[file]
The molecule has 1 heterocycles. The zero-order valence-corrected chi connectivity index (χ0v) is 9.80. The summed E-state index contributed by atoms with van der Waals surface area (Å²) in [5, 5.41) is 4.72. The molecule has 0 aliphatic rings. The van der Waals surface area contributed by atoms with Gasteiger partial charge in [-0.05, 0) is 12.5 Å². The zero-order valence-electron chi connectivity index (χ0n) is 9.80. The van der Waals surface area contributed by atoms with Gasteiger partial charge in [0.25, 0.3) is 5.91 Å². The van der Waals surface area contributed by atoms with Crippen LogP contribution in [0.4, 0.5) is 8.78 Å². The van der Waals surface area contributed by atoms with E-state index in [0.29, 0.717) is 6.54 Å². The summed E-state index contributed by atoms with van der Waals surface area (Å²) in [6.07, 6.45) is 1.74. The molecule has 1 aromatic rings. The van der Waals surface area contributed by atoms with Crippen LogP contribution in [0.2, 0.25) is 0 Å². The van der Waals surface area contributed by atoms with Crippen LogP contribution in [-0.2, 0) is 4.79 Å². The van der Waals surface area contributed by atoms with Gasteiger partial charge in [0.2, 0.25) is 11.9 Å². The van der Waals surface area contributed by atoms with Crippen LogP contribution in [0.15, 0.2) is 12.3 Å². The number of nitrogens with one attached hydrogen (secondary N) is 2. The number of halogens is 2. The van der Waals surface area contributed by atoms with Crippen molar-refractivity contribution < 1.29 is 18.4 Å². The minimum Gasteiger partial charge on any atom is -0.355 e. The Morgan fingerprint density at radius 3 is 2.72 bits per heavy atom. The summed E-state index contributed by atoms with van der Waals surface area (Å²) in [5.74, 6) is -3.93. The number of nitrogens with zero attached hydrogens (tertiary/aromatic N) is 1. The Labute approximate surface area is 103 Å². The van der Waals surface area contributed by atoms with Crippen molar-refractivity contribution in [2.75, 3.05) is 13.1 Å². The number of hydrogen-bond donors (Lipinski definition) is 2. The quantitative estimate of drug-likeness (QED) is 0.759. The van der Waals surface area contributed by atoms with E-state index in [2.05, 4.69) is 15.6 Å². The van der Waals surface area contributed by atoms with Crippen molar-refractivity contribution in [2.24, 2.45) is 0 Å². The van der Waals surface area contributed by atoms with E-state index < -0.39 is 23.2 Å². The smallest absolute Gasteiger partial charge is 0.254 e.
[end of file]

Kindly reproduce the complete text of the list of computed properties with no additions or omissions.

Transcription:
The molecule has 1 heterocycles. The zero-order valence-corrected chi connectivity index (χ0v) is 9.80. The summed E-state index contributed by atoms with van der Waals surface area (Å²) in [5, 5.41) is 4.72. The molecule has 0 aliphatic rings. The van der Waals surface area contributed by atoms with Gasteiger partial charge in [-0.05, 0) is 12.5 Å². The zero-order valence-electron chi connectivity index (χ0n) is 9.80. The van der Waals surface area contributed by atoms with Gasteiger partial charge in [0.25, 0.3) is 5.91 Å². The van der Waals surface area contributed by atoms with Crippen LogP contribution in [0.4, 0.5) is 8.78 Å². The van der Waals surface area contributed by atoms with E-state index in [0.29, 0.717) is 6.54 Å². The summed E-state index contributed by atoms with van der Waals surface area (Å²) in [6.07, 6.45) is 1.74. The molecule has 1 aromatic rings. The van der Waals surface area contributed by atoms with Crippen LogP contribution in [0.2, 0.25) is 0 Å². The van der Waals surface area contributed by atoms with Crippen LogP contribution in [-0.2, 0) is 4.79 Å². The van der Waals surface area contributed by atoms with Gasteiger partial charge in [0.2, 0.25) is 11.9 Å². The van der Waals surface area contributed by atoms with Crippen LogP contribution in [0.15, 0.2) is 12.3 Å². The number of nitrogens with one attached hydrogen (secondary N) is 2. The number of halogens is 2. The van der Waals surface area contributed by atoms with Crippen molar-refractivity contribution < 1.29 is 18.4 Å². The minimum Gasteiger partial charge on any atom is -0.355 e. The Morgan fingerprint density at radius 3 is 2.72 bits per heavy atom. The summed E-state index contributed by atoms with van der Waals surface area (Å²) in [5.74, 6) is -3.93. The number of nitrogens with zero attached hydrogens (tertiary/aromatic N) is 1. The Labute approximate surface area is 103 Å². The van der Waals surface area contributed by atoms with Crippen molar-refractivity contribution in [2.75, 3.05) is 13.1 Å². The number of hydrogen-bond donors (Lipinski definition) is 2. The quantitative estimate of drug-likeness (QED) is 0.759. The van der Waals surface area contributed by atoms with E-state index in [2.05, 4.69) is 15.6 Å². The van der Waals surface area contributed by atoms with Crippen molar-refractivity contribution in [2.24, 2.45) is 0 Å². The van der Waals surface area contributed by atoms with E-state index < -0.39 is 23.2 Å². The smallest absolute Gasteiger partial charge is 0.254 e.